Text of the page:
The city manager of Battle Creek, Michigan, had only one week’s notice that President Donald Trump was going to be visiting her city for a December campaign rally.

“It was very long days and evenings and nights in logistical preparation,” Rebecca Fleury said, explaining that all city departments were activated to help. “You have to plan for the worst and hope for the best.”

Wildwood officials will face a similar situation as they prepare for Trump’s “Keep America Great!” rally Jan. 28 at the Wildwoods Convention Center, even with triple the time to get ready.

On Wednesday, authorities convened in the convention center’s administrative offices to discuss security measures ahead of next Tuesday’s rally featuring Trump and U.S. Rep. Jeff Van Drew, R-2nd. State Police, Secret Service agents, Coast Guard representatives and Wildwood police were among those seen entering the meeting.

Secret Service agents outside the convention center referred a request for comment to the White House Press Office.

It cost Battle Creek taxpayers $93,000 to host the Trump rally, with 95% of that to pay for fire, police and other city staff, according to a cost analysis released by city officials last week.

In addition, the campaign had a contract with Kellogg Arena, where the rally was held, which racked up $33,000 in costs.

Arena officials have submitted an invoice to the campaign for payment, and city administrators plan to do the same, according to the analysis.

“Our No. 1 objective is to keep visitors and residents safe,” Fleury said. “It is certainly, as we called it many times, a logistical challenge.”

Campaign officials told the city to be prepared for an influx of 20,000 people for the Dec. 18 rally, she said.

For Battle Creek, which has a population of 52,000, its police force of about 112 sworn officers wasn’t going to be enough, so officials called in mutual aid from the surrounding areas, including State Police and the Sheriff’s Office.

Wildwood police Chief Robert N. Regalbuto declined in an email to discuss security measures prior to Trump’s visit but said he would speak about it afterward.

“For operational security reasons, the Secret Service cannot discuss specifically nor in general terms the means and methods we utilize to carry out our protective responsibilities,” Secret Service spokeswoman Julia McMurray said. “We can say the design and implementation of our security plans are a coordinated effort with our law enforcement partners, public safety representatives and military counterparts to create a safe and secure environment for our protectees.”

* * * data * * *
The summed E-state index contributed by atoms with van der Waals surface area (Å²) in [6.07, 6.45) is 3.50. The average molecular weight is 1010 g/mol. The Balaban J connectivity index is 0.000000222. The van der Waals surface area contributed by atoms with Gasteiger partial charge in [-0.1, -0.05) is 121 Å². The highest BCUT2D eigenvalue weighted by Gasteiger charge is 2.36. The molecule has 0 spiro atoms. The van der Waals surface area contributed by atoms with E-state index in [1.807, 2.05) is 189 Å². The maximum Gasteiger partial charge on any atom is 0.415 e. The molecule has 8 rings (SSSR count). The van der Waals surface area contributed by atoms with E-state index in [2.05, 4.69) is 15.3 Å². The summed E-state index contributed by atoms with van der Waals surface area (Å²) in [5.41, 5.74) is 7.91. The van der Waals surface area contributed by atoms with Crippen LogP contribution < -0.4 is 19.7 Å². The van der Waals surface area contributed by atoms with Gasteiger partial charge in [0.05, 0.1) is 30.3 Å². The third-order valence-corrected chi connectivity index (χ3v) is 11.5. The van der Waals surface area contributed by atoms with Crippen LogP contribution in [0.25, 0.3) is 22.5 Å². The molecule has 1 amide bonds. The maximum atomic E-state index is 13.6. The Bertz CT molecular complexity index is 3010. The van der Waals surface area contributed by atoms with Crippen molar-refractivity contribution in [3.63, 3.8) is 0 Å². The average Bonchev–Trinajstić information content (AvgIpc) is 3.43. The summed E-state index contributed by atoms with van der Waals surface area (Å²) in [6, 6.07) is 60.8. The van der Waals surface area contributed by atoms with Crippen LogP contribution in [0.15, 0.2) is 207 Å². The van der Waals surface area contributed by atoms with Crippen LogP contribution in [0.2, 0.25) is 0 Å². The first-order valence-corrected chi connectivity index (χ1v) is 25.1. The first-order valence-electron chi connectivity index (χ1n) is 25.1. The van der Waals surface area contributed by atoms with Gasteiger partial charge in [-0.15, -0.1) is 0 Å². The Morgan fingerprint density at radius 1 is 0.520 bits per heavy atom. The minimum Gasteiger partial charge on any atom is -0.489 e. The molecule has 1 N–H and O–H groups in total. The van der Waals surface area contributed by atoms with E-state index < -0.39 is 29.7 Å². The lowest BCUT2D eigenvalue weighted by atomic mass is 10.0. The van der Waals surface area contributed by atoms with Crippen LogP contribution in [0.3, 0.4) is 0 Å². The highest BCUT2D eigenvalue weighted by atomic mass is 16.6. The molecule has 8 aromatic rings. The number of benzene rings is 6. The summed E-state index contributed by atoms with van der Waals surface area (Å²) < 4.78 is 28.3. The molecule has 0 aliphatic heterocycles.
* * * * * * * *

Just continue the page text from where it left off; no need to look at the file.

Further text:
Battle Creek officials had some experience dealing with presidential appearances. George W. Bush visited during his presidency in 2004, and Barack Obama visited during his campaign in 2008, Fleury said. But both went to the municipal ballpark, not the downtown arena.

Calling it a “different logistical exercise,” Fleury said they used the bus system to transport attendees with disabilities to the arena for the Trump rally and the focus for law enforcement was to keep people moving to avoid bottlenecking, “because that raises tensions,” she said.

John Siciliano, executive director and chief financial officer of the Greater Wildwoods Tourism Improvement and Development Authority, said they’re experienced at managing large crowds at the convention center, which hosts the New Jersey State Firemen’s Convention as well as a number of concerts and festivals each year.

“We are planning and preparing for any contingency for this event,” Siciliano said.

Fleury said she was impressed by the Trump campaign and its ability to set up security checkpoints, including bringing staff from the Transportation Security Administration to the arena. However, she wasn’t prepared for the organized and somewhat aggressive vendors that showed up with early ticketholders.

The arena, which can hold about 8,000 people, was capped at 5,500 due to occupancy requirements from the city’s fire marshal, she said. Once it was filled, the campaign set up large screens for people to watch the rally from outside, which worked well.

The convention center in Wildwood has a 7,400-person capacity, but about 100,000 tickets have been requested — more than for any other rally Trump has held, Van Drew said Sunday.

Even with more people than seats in Battle Creek, only two arrests were made in relation to the rally, Fleury said.

And, since the close of the event, Battle Creek officials have held several “hotwashes,” or debriefings to look at what they did well and what they could improve.

“You have to mobilize yourself to prepare your community. It’s another special event,” Fleury said. “It was like you’ve planned a wedding and it was over and you can go, ‘We can breathe.’”

Staff Writer Colt Shaw contributed to this report.

Contact: 609-272-7241

Twitter @ACPressMollyB

Staff Writer

My beat is public safety, following police and crime. I started in January 2018 here at the Press covering Egg Harbor and Galloway townships. Before that, I worked at the Reading Eagle in Reading, Pa., covering crime and writing obituaries.

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